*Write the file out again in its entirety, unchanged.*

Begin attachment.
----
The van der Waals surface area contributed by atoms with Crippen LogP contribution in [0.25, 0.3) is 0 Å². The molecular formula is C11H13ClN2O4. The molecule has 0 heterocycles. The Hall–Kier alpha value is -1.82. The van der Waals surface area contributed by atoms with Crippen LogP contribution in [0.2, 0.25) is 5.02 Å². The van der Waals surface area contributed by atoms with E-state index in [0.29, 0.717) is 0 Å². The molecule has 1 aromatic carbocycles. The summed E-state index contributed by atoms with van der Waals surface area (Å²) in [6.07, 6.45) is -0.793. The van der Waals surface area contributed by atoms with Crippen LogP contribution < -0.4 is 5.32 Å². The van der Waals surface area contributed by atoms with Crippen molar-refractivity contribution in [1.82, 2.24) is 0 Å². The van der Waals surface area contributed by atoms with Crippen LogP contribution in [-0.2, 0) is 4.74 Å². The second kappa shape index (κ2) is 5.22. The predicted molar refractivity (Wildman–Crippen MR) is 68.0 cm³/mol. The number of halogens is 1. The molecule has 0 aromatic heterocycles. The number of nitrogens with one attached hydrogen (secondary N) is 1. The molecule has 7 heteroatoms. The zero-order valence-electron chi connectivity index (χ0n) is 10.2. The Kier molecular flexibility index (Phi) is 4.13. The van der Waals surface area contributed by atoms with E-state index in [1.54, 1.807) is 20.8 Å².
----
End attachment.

The van der Waals surface area contributed by atoms with Crippen LogP contribution in [0.25, 0.3) is 0 Å². The molecular formula is C11H13ClN2O4. The molecule has 0 heterocycles. The Hall–Kier alpha value is -1.82. The van der Waals surface area contributed by atoms with Crippen LogP contribution in [0.2, 0.25) is 5.02 Å². The van der Waals surface area contributed by atoms with E-state index in [0.29, 0.717) is 0 Å². The molecule has 1 aromatic carbocycles. The summed E-state index contributed by atoms with van der Waals surface area (Å²) in [6.07, 6.45) is -0.793. The van der Waals surface area contributed by atoms with Crippen LogP contribution < -0.4 is 5.32 Å². The van der Waals surface area contributed by atoms with Crippen molar-refractivity contribution in [1.82, 2.24) is 0 Å². The van der Waals surface area contributed by atoms with Crippen LogP contribution in [-0.2, 0) is 4.74 Å². The second kappa shape index (κ2) is 5.22. The predicted molar refractivity (Wildman–Crippen MR) is 68.0 cm³/mol. The number of halogens is 1. The molecule has 0 aromatic heterocycles. The number of nitrogens with one attached hydrogen (secondary N) is 1. The molecule has 7 heteroatoms. The zero-order valence-electron chi connectivity index (χ0n) is 10.2. The Kier molecular flexibility index (Phi) is 4.13. The van der Waals surface area contributed by atoms with E-state index in [1.54, 1.807) is 20.8 Å².